What Smart Investors Buy For High Yields

Includes: CINF, ED, HCP, KMB, LEG, T
by: Avi Morris

Investors are searching for high yields, especially after the Federal Reserve announced that it intends to keep interest rates low for over 2 years. As a result, traditional high yield securities such as junk bond funds, REITs, MLPs and regular stocks are getting a lot of attention.

Junk bond funds don't get a lot of respect as long term investments, but they have done well in the last 10 years (a challenging time for many traditional stocks). These funds are typically at record levels when reinvested dividends are included and fund prices are at or near their highest levels in 3-4 years. Higher prices bring lower yields to around 8% with a few yielding 9-10%. Defaults, a critical expense, are near record lows, making them more attractive for new investors. Even with relatively low yields these rates could last for several years, as they have in the past. The yield spread over the 10 year Treasury is 600 basis points, above the 450-500 narrowest spread in the past.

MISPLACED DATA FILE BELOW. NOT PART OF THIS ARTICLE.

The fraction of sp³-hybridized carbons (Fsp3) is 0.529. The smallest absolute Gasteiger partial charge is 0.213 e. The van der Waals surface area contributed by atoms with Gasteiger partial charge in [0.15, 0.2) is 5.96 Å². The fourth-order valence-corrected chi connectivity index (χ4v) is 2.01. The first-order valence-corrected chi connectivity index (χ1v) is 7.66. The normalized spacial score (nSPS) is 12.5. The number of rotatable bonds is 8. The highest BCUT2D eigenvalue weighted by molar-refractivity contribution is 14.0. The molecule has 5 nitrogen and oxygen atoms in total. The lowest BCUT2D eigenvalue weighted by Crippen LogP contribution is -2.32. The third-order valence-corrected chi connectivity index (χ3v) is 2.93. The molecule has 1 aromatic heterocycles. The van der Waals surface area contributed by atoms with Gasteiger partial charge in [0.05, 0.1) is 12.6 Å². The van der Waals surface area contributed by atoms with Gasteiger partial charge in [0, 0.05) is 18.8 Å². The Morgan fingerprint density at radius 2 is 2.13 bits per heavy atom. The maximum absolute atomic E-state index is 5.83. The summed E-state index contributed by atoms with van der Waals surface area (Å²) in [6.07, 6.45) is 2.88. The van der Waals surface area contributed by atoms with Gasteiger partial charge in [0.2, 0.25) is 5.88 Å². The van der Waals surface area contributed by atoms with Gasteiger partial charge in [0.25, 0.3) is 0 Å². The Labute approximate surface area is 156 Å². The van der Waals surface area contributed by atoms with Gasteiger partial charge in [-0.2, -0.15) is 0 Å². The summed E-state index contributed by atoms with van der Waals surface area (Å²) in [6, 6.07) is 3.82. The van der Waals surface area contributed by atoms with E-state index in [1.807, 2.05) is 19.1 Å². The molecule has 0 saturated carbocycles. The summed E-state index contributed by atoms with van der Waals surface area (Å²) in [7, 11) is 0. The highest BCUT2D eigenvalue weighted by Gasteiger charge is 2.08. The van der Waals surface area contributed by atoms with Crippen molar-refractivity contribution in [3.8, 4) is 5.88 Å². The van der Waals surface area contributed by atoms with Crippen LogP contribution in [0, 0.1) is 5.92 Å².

REITs have been known for high yields and many offer tax advantaged yields in taxable accounts (a portion of dividends are not taxed or taxed at lower rates). A decade ago, yields were 10-12%. Prices have risen sharply in the last 10 years, causing a plunge yields to 3-5% (also partially due to dividend cuts during the recession).

MLPs have an enviable record of growth along with high yields. The Alerian MLP Index started at 100 at the beginning of 1996 and rose to 408. The comparable index with reinvested income is 1240. Very few stocks match or exceed these records. Yields were near double digits in the early years and have dropped to 5.9%, close to the record low 5.37% before the market crash began in 2007. Compared with the low yields on Treasuries, these low yields might continue and go even lower.